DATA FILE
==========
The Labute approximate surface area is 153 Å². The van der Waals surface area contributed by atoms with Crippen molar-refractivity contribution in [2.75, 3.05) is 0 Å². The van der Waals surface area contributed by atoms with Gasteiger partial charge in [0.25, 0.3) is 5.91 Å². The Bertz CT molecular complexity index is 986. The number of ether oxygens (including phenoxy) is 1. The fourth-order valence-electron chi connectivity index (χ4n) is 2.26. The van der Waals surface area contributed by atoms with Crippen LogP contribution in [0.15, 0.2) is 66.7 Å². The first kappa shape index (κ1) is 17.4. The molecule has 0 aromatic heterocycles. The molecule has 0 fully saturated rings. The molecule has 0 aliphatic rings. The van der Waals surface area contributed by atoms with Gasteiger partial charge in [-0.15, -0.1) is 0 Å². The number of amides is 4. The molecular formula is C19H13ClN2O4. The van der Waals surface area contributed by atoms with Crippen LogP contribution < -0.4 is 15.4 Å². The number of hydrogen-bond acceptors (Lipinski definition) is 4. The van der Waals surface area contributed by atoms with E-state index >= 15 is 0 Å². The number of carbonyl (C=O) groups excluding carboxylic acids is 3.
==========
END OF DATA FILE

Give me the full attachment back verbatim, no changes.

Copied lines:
The Labute approximate surface area is 153 Å². The van der Waals surface area contributed by atoms with Crippen molar-refractivity contribution in [2.75, 3.05) is 0 Å². The van der Waals surface area contributed by atoms with Gasteiger partial charge in [0.25, 0.3) is 5.91 Å². The Bertz CT molecular complexity index is 986. The number of ether oxygens (including phenoxy) is 1. The fourth-order valence-electron chi connectivity index (χ4n) is 2.26. The van der Waals surface area contributed by atoms with Crippen LogP contribution in [0.15, 0.2) is 66.7 Å². The first kappa shape index (κ1) is 17.4. The molecule has 0 aromatic heterocycles. The molecule has 0 fully saturated rings. The molecule has 0 aliphatic rings. The van der Waals surface area contributed by atoms with Gasteiger partial charge in [-0.15, -0.1) is 0 Å². The number of amides is 4. The molecular formula is C19H13ClN2O4. The van der Waals surface area contributed by atoms with Crippen LogP contribution < -0.4 is 15.4 Å². The number of hydrogen-bond acceptors (Lipinski definition) is 4. The van der Waals surface area contributed by atoms with E-state index >= 15 is 0 Å². The number of carbonyl (C=O) groups excluding carboxylic acids is 3.